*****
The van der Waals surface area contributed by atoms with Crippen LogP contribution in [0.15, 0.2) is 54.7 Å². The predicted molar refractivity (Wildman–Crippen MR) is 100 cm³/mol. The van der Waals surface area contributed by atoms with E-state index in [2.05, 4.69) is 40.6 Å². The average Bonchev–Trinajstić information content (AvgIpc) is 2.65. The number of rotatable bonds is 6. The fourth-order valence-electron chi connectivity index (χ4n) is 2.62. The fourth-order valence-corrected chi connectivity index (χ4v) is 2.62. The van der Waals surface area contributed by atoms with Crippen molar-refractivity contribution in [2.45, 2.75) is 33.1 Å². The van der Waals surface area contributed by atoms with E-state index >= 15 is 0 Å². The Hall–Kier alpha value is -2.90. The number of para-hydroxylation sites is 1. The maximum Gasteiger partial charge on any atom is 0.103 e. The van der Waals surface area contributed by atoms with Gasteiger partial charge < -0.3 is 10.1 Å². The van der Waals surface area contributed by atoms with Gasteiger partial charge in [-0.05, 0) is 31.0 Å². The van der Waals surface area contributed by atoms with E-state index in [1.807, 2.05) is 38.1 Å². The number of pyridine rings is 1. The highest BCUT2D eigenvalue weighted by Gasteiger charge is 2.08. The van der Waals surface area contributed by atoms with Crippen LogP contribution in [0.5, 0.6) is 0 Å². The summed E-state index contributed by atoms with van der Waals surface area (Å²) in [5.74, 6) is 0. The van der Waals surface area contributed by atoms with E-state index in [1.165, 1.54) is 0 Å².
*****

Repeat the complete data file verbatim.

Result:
The van der Waals surface area contributed by atoms with Crippen LogP contribution in [0.15, 0.2) is 54.7 Å². The predicted molar refractivity (Wildman–Crippen MR) is 100 cm³/mol. The van der Waals surface area contributed by atoms with E-state index in [2.05, 4.69) is 40.6 Å². The average Bonchev–Trinajstić information content (AvgIpc) is 2.65. The number of rotatable bonds is 6. The fourth-order valence-electron chi connectivity index (χ4n) is 2.62. The fourth-order valence-corrected chi connectivity index (χ4v) is 2.62. The van der Waals surface area contributed by atoms with Crippen molar-refractivity contribution in [2.45, 2.75) is 33.1 Å². The van der Waals surface area contributed by atoms with E-state index >= 15 is 0 Å². The Hall–Kier alpha value is -2.90. The number of para-hydroxylation sites is 1. The maximum Gasteiger partial charge on any atom is 0.103 e. The van der Waals surface area contributed by atoms with Gasteiger partial charge < -0.3 is 10.1 Å². The van der Waals surface area contributed by atoms with Gasteiger partial charge in [-0.05, 0) is 31.0 Å². The van der Waals surface area contributed by atoms with E-state index in [1.807, 2.05) is 38.1 Å². The number of pyridine rings is 1. The highest BCUT2D eigenvalue weighted by Gasteiger charge is 2.08. The van der Waals surface area contributed by atoms with Crippen LogP contribution in [0.5, 0.6) is 0 Å². The summed E-state index contributed by atoms with van der Waals surface area (Å²) in [5.74, 6) is 0. The van der Waals surface area contributed by atoms with E-state index in [1.165, 1.54) is 0 Å².